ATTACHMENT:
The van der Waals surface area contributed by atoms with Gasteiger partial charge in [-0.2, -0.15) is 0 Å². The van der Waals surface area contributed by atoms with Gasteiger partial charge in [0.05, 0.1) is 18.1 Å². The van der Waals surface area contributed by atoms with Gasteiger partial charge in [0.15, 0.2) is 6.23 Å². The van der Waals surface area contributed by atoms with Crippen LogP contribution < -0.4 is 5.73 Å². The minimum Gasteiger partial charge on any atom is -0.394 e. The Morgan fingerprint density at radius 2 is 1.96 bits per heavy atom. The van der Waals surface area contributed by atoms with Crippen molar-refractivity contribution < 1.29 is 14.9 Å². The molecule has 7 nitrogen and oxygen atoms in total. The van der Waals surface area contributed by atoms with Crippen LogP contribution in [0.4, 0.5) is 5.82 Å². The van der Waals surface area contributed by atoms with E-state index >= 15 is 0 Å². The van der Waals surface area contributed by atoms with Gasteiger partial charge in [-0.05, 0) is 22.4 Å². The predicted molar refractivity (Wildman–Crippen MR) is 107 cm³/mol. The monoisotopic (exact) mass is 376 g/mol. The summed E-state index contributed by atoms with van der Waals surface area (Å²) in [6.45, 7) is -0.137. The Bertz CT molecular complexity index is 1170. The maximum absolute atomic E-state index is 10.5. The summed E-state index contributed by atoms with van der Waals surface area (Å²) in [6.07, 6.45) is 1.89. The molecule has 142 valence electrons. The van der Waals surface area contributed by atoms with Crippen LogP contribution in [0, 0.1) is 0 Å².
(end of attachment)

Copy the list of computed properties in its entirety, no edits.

The van der Waals surface area contributed by atoms with Gasteiger partial charge in [-0.2, -0.15) is 0 Å². The van der Waals surface area contributed by atoms with Gasteiger partial charge in [0.05, 0.1) is 18.1 Å². The van der Waals surface area contributed by atoms with Gasteiger partial charge in [0.15, 0.2) is 6.23 Å². The van der Waals surface area contributed by atoms with Crippen LogP contribution < -0.4 is 5.73 Å². The minimum Gasteiger partial charge on any atom is -0.394 e. The Morgan fingerprint density at radius 2 is 1.96 bits per heavy atom. The van der Waals surface area contributed by atoms with Crippen molar-refractivity contribution < 1.29 is 14.9 Å². The molecule has 7 nitrogen and oxygen atoms in total. The van der Waals surface area contributed by atoms with Crippen LogP contribution in [0.4, 0.5) is 5.82 Å². The van der Waals surface area contributed by atoms with E-state index >= 15 is 0 Å². The van der Waals surface area contributed by atoms with Gasteiger partial charge in [-0.05, 0) is 22.4 Å². The predicted molar refractivity (Wildman–Crippen MR) is 107 cm³/mol. The monoisotopic (exact) mass is 376 g/mol. The summed E-state index contributed by atoms with van der Waals surface area (Å²) in [6.45, 7) is -0.137. The Bertz CT molecular complexity index is 1170. The maximum absolute atomic E-state index is 10.5. The summed E-state index contributed by atoms with van der Waals surface area (Å²) in [6.07, 6.45) is 1.89. The molecule has 142 valence electrons. The van der Waals surface area contributed by atoms with Crippen LogP contribution in [0, 0.1) is 0 Å².